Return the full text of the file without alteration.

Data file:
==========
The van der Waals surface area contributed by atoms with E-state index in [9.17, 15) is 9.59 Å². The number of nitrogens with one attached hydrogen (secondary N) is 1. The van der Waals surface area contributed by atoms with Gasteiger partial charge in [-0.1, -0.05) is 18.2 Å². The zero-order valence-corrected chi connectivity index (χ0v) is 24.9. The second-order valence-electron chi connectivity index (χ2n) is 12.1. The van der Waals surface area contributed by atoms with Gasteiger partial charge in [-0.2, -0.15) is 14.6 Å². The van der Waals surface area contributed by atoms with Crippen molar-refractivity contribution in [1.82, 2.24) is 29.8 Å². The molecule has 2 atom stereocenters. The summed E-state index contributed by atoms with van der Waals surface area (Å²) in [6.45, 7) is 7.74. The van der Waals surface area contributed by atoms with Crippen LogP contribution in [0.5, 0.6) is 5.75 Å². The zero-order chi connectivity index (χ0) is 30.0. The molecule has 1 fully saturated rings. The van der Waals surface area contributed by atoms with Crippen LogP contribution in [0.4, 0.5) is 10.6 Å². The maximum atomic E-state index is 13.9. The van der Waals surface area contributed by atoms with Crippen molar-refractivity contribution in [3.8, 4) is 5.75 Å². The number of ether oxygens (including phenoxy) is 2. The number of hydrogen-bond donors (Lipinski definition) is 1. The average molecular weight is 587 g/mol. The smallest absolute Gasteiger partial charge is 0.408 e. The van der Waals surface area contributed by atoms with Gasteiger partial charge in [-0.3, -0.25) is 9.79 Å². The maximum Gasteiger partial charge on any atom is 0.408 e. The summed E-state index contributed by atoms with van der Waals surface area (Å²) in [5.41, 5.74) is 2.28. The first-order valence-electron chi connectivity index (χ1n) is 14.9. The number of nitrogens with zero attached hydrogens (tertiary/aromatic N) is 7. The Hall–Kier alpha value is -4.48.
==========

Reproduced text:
The van der Waals surface area contributed by atoms with E-state index in [9.17, 15) is 9.59 Å². The number of nitrogens with one attached hydrogen (secondary N) is 1. The van der Waals surface area contributed by atoms with Gasteiger partial charge in [-0.1, -0.05) is 18.2 Å². The zero-order valence-corrected chi connectivity index (χ0v) is 24.9. The second-order valence-electron chi connectivity index (χ2n) is 12.1. The van der Waals surface area contributed by atoms with Gasteiger partial charge in [-0.2, -0.15) is 14.6 Å². The van der Waals surface area contributed by atoms with Crippen molar-refractivity contribution in [1.82, 2.24) is 29.8 Å². The molecule has 2 atom stereocenters. The summed E-state index contributed by atoms with van der Waals surface area (Å²) in [6.45, 7) is 7.74. The van der Waals surface area contributed by atoms with Crippen LogP contribution in [0.5, 0.6) is 5.75 Å². The zero-order chi connectivity index (χ0) is 30.0. The molecule has 1 fully saturated rings. The van der Waals surface area contributed by atoms with Crippen LogP contribution in [0.4, 0.5) is 10.6 Å². The maximum atomic E-state index is 13.9. The van der Waals surface area contributed by atoms with Crippen molar-refractivity contribution in [3.8, 4) is 5.75 Å². The number of ether oxygens (including phenoxy) is 2. The number of hydrogen-bond donors (Lipinski definition) is 1. The average molecular weight is 587 g/mol. The smallest absolute Gasteiger partial charge is 0.408 e. The van der Waals surface area contributed by atoms with Gasteiger partial charge in [-0.3, -0.25) is 9.79 Å². The maximum Gasteiger partial charge on any atom is 0.408 e. The summed E-state index contributed by atoms with van der Waals surface area (Å²) in [5.41, 5.74) is 2.28. The first-order valence-electron chi connectivity index (χ1n) is 14.9. The number of nitrogens with zero attached hydrogens (tertiary/aromatic N) is 7. The Hall–Kier alpha value is -4.48.